How do I search the deep web

Internet Browse Darknet using a search engine


Perhaps one or the other still remembers the Internet as it was before Google: If you didn't know the URL of a website or content, it was relatively difficult to find it. Although there were link lists and the first search engines such as Yahoo and Fireball, they could hardly be compared in terms of performance with today's search aces Google, Bing and DuckDuckGo. They rummage through the Internet automatically and at high speed, which means that everything can be found with their help. Quite the opposite of before: It was difficult to find content on the Internet if you didn't know exactly what you were looking for.

Find websites on the darknet

The situation in the Darknet is similar to that in the "old" Internet: There is a lot of content, but it has to be found first. One problem with this is that the Darknet can only be accessed via the Tor browser. In addition, unlike in the "normal" web in the Tor browser Darknet, there are no "speaking" domain names due to the lack of central administrative offices such as DENIC or IANA. Content is hidden under cryptic .onion addresses that change over and over again. For example, the “Hidden Wiki” is the standard entry page for the Darknet, but its .onion URL can only be accessed quickly by memory artists: http://zqktlwiuavvvqqt4ybvgvi7tyo4hjl5xgfuvpdf6otjiycgwqbym2qad.onion

Are there darknet search engines?

If you don't know cryptic URLs of this kind, you will hardly get a foot on the floor in the Darknet. In addition to the hidden wiki in the Darknet itself, there are many websites that offer you Darknet links via "normal" websites, but of course this is not really convenient. What is missing is a search engine like Google. Only: Google and Bing are not active here and the search engine DuckDuckGo, which is offered as the homepage in the Tor browser, also only shows links from the official web. However, the Darknet has been around for so long that some resourceful software developers have come up with search engines for the Darknet comparable to Google.

Fast darknet start with Ahmia

The search engine Ahmia is currently the most powerful darknet search engine: it can be reached on the regular web at and shows its own .onion address on the home page (http://msydqstlz2kzerdg.onion/). However, if you call Ahmia directly with the Tor browser, this is not required at all, because Ahmia only shows darknet pages as search results. You can click on them as you are used to from Google and Co. and after a forwarding warning you are on the appropriate Darknet page. However, it makes sense to first call up the darknet version of Ahmia in the Tor browser before entering your search: This way you are anonymous to Ahmia! Although Ahmia claims that he does not log any IP addresses; however, as the operator is located in Finland, the regular website is subject to European legislation and the servers can theoretically be compromised by new legislation or law enforcement measures. We therefore strongly recommend that you go to http://msydqstlz2kzerdg.onion/ instead of before your first search. In addition to Ahmia, there are a few other darknet search engines, but their hit quality is significantly lower than that of Ahmia. In addition to the classic Torch (http://xmh57jrzrnw6insl.onion/), which is also optically very similar to Google, there is also the OnionLand Search (http://3bbad7fauom4d6sgppalyqddsqbf5u5p56b5k5uk2zxsy3d6ey2jobad.onion/). Like Ahmia, it even has a "normal" URL:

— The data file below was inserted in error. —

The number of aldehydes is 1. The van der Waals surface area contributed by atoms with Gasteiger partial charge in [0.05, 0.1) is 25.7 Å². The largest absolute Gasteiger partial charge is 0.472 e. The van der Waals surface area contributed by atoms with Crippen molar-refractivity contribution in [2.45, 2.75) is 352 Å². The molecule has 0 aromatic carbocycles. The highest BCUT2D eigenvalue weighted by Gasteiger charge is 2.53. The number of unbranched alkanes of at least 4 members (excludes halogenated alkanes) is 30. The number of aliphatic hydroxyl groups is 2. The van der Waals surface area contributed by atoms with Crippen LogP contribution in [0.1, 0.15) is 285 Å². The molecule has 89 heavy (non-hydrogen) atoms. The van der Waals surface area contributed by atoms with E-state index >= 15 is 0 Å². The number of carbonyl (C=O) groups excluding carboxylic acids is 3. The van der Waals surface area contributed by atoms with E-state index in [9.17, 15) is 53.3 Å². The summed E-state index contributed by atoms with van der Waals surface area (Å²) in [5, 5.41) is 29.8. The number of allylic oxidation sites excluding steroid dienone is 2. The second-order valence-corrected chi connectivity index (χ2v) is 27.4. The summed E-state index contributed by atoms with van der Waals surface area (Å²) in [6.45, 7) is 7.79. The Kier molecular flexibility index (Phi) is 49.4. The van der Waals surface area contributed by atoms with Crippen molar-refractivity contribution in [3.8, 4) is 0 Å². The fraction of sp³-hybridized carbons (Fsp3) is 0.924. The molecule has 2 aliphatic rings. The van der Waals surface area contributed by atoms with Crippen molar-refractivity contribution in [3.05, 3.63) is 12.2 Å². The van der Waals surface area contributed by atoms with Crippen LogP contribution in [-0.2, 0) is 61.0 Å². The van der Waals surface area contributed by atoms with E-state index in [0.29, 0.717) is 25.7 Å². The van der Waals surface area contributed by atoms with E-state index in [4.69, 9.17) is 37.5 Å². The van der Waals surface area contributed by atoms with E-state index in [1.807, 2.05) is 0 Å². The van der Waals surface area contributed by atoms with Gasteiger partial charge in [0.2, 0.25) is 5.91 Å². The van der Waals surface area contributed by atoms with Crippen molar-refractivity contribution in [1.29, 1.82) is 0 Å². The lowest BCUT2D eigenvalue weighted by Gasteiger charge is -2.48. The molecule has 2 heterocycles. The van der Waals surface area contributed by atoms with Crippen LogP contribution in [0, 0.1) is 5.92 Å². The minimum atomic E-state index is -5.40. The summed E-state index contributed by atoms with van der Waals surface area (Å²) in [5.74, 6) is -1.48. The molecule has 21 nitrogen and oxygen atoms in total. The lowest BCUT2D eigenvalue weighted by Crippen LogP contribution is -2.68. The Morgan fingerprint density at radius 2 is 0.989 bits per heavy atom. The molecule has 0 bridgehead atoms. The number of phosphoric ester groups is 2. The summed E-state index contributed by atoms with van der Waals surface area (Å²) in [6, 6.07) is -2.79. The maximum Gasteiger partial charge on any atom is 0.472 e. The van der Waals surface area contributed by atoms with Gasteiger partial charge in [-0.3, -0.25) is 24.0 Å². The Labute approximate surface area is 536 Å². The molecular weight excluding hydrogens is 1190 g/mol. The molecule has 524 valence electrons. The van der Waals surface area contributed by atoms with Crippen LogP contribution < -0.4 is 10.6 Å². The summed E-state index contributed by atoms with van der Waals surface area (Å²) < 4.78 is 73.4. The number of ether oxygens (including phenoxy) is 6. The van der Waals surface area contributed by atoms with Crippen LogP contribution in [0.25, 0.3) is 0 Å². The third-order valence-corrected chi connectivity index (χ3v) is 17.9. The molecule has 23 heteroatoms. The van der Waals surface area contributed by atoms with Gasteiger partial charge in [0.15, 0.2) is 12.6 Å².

Searching the Darknet: Why Are There So Few Search Engines?

However, all search engines have the problem that many results are "dead" and the pages behind the search results can often no longer be called up. There is a simple reason for this: search engine crawlers have a hard time on the darknet. On the one hand, because the cryptic .onion addresses are no more than hash values ​​that are reassigned when the Darknet server is set up again. On the other hand, because many sites often intentionally change the .onion address to outsmart potential persecutors. The new URL is then only known to an initiated circle. In addition: Due to this behavior of many pages, it is of course also pointless to link pages to one another, since the links "die off" very quickly: Internet search engines such as Google use exactly such links to find, index and weight content. This is also the reason why even a well-functioning darknet search engine like Ahmia has a hard time preparing the results in a meaningful way.

Darknet search engines: attention, legal vacancy!

If a darknet search engine works - like Ahmia currently - then it spits out results that match search queries, similar to Google. This can be anything from chats to hidden service providers to highly illegal goods that can be purchased on the Darknet. Basically, you should be aware that the Tor browser protects against tracking of Internet activity, but that is exactly why it does so not from rip-offs, data theft or fraud! On the contrary: The Darknet defies any state control, which is why the same rules apply here as on any black market: Payment is made in cash - in this case Bitcoin - and there is no guarantee that the goods purchased will be delivered as promised. Of course, this does not only apply to offline purchases, but of course also to services that are offered in abundance on the Darknet. Anyone who moves here should always keep in mind that they are moving in an obscure, unlawful area - and behave accordingly.